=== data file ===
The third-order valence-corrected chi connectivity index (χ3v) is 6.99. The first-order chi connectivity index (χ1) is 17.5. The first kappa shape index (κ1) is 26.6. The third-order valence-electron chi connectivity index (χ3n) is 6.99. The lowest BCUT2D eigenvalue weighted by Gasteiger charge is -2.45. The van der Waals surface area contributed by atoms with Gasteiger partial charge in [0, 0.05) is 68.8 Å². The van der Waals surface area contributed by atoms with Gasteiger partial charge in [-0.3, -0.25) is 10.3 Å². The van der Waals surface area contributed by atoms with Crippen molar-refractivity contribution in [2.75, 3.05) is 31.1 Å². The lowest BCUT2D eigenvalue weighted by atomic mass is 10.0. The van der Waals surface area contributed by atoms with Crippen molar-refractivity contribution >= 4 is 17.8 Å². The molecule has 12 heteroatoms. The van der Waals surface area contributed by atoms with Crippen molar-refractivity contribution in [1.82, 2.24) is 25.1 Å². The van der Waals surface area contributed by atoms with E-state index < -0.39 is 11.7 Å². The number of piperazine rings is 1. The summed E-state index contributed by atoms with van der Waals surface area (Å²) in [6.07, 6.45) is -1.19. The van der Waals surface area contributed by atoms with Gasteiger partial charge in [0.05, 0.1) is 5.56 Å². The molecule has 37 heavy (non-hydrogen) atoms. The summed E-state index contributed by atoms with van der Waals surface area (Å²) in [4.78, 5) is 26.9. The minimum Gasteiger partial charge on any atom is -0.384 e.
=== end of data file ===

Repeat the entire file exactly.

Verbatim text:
The third-order valence-corrected chi connectivity index (χ3v) is 6.99. The first-order chi connectivity index (χ1) is 17.5. The first kappa shape index (κ1) is 26.6. The third-order valence-electron chi connectivity index (χ3n) is 6.99. The lowest BCUT2D eigenvalue weighted by Gasteiger charge is -2.45. The van der Waals surface area contributed by atoms with Gasteiger partial charge in [0, 0.05) is 68.8 Å². The van der Waals surface area contributed by atoms with Gasteiger partial charge in [-0.3, -0.25) is 10.3 Å². The van der Waals surface area contributed by atoms with Crippen molar-refractivity contribution in [2.75, 3.05) is 31.1 Å². The lowest BCUT2D eigenvalue weighted by atomic mass is 10.0. The van der Waals surface area contributed by atoms with Crippen molar-refractivity contribution >= 4 is 17.8 Å². The molecule has 12 heteroatoms. The van der Waals surface area contributed by atoms with Crippen molar-refractivity contribution in [1.82, 2.24) is 25.1 Å². The van der Waals surface area contributed by atoms with E-state index < -0.39 is 11.7 Å². The number of piperazine rings is 1. The summed E-state index contributed by atoms with van der Waals surface area (Å²) in [6.07, 6.45) is -1.19. The van der Waals surface area contributed by atoms with Gasteiger partial charge in [0.05, 0.1) is 5.56 Å². The molecule has 37 heavy (non-hydrogen) atoms. The summed E-state index contributed by atoms with van der Waals surface area (Å²) in [4.78, 5) is 26.9. The minimum Gasteiger partial charge on any atom is -0.384 e.